Happier days are here again for Manatee County's tomato growers. The United States and Mexico finally reached a landmark agreement on pricing of the commodity that will allow American growers to compete with the hitherto underpriced imports from south of the border.
Cheap imported Mexican tomatoes account for roughly half of American consumption, estimates indicate. The pricing agreement is expected to go into effect on March 4. This averts a trade war that could have impacted a large number of businesses.
The pact, which sets a minimum wholesale price for imports, could also spur an expansion in Manatee's agriculture industry should former tomato growers return to farm again or new ones seize the opportunity. Bob Spencer, president of West Coast Tomato in Palmetto, estimated the county lost 40 percent of its tomato fields over the past 10 years.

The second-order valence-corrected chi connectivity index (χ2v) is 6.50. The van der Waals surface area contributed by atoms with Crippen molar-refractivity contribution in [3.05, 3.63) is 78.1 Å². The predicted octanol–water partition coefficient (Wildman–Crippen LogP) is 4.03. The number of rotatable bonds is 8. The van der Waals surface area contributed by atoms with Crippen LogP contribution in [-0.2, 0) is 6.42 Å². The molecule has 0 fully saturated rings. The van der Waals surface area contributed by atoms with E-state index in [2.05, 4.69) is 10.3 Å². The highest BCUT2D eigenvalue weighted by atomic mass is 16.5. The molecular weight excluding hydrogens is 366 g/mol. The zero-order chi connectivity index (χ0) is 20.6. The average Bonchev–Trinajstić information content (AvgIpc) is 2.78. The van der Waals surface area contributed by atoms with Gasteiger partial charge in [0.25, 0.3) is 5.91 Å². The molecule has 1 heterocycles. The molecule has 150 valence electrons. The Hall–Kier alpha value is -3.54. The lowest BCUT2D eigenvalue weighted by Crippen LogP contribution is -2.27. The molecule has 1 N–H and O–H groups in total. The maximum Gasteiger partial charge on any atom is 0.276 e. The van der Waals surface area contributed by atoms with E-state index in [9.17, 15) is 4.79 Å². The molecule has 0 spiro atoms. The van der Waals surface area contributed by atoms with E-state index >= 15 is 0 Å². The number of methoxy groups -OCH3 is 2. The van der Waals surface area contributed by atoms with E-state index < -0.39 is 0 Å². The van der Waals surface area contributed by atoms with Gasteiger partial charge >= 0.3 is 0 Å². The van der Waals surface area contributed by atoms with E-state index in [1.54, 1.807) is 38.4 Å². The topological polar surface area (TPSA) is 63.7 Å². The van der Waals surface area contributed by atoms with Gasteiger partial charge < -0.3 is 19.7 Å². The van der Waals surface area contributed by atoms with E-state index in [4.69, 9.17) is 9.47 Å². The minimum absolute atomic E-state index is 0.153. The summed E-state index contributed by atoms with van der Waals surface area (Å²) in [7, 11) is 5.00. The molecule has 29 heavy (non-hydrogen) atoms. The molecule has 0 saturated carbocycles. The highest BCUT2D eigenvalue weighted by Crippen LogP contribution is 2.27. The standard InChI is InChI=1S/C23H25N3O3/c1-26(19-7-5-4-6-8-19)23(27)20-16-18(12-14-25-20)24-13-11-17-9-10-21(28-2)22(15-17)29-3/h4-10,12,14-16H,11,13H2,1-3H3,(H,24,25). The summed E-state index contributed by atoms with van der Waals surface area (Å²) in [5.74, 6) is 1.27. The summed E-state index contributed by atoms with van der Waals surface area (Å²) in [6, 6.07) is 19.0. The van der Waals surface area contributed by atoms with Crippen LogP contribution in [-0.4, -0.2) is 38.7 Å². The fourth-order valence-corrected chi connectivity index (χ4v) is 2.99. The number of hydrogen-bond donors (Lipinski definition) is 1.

"Our acreage for tomatoes could grow and that would be great to see," Spencer told Herald reporter Richard Dymond this week. "This is a big day for Florida."
A revitalization of Manatee's and Florida's tomato industry would be an unexpected economic boost.
Congratulations to Spencer, who served as one of the leaders in lobbying the U.S. Department of Commerce since last fall to renegotiate the previous poor deal.